When out and about, it is natural to see mushrooms from time to time, and I don't mean in the produce section of your local grocer. Mushrooms grow wild, and while some are edible, some are not. Here's some information on how to tell which ones are safe and which ones to avoid. Remember, some mushrooms can make you become very ill or possibly even kill you, so if you are not absolutely certain you've successfully identified a type of mushroom, do not risk eating it!
The three most dangerous groups of mushrooms are Amanitas, False Morels, and LBMs ("little brown mushrooms").
Amanitas start off as an oblong button atop a thin stem that breaks upon as it grows. When fully developed, they look similar to inverted umbrellas with the appearance of white gills on the underside. Present is a moveable ring on the stem as well as a section at the base of the stem that resembles a pouch. The tops of these mushroom are parasol-shaped and are responsible for 90% of deaths related to mushroom consumption. They may take the colors of white, yellow, red, or brown. Should you have any doubts about the toxic nature of these mushrooms, keep in mind that one of the members of this family is named the destroying angel...enough said.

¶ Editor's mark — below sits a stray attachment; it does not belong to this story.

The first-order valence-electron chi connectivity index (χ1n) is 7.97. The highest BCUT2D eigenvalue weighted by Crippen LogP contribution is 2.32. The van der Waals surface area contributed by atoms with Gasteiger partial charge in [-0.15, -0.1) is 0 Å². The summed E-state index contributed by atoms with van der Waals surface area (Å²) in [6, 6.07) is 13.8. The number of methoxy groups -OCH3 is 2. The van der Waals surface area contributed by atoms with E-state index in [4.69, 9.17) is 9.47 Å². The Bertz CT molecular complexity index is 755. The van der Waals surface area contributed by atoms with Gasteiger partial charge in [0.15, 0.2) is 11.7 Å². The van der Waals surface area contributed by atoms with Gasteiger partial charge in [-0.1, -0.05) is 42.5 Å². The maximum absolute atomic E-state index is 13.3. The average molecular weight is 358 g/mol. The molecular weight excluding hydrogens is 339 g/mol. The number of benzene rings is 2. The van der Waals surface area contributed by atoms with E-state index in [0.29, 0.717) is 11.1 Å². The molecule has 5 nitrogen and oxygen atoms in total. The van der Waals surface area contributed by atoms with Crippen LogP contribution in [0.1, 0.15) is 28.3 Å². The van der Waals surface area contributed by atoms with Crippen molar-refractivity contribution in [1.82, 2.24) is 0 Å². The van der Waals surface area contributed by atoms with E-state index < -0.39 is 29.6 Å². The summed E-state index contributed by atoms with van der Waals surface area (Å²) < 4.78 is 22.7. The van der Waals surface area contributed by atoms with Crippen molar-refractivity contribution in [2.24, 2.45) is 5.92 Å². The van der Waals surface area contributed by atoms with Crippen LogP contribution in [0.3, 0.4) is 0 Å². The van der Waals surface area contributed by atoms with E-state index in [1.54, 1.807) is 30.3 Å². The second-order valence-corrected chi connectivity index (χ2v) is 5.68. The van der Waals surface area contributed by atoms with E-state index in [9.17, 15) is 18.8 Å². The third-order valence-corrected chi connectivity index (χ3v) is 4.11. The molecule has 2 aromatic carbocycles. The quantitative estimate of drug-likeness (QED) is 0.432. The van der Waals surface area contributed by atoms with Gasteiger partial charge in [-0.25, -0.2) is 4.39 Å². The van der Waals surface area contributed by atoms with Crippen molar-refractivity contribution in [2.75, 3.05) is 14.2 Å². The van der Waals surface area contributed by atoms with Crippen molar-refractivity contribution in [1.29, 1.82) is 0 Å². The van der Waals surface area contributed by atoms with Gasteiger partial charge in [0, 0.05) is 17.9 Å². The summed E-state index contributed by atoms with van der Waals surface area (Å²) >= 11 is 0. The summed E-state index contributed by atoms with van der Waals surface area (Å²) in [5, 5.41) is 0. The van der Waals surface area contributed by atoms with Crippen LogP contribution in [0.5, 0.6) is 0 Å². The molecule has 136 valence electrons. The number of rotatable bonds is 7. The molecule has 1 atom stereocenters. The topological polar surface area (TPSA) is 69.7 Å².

False morels have an irregular look to them and the best comparison would be to simply state that they look like brains. They appear sunken inward and their surface has lobes, just as a brain would, as well as flaps and wrinkles. Do not confuse these with True Morels, which have an outward bulge; a good way to remember this is that the TRUTH will get you OUT of trouble. False morels may exhibit the colors of black, brown, white, gray, or red. Some people have eaten them and lived to tell the tale, but it is safest to consider them toxic and move on as the preparation of these mushrooms is wherein the ability to remain safe while eating them lies.
LBMs is a category filled with hundreds of mushrooms that are basically little and brown. They can vary in color from tan to brown and have the general appearance of a typical mushroom. Many are poisonous, even deadly, so keeping your distance is the safest bet. This is also the category into which the hallucinogenic mushrooms fall. Many of these mushrooms are so similar in appearance that even skilled researchers struggle to tell them apart, so avoid tempting fate and consuming them as they may look innocent but are far from it.
Remember that symptoms of mushroom poisoning can take up to 12 hours or more to appear and may seem to vanish only to return several days later. There is no antidote for mushroom poisoning. The best you can hope for is treatment for the damage incurred by eating toxic mushrooms, and with that in mind the only logical conclusion is that it is safer to avoid eating the natives for fear you might wind up in the ground pushing them up.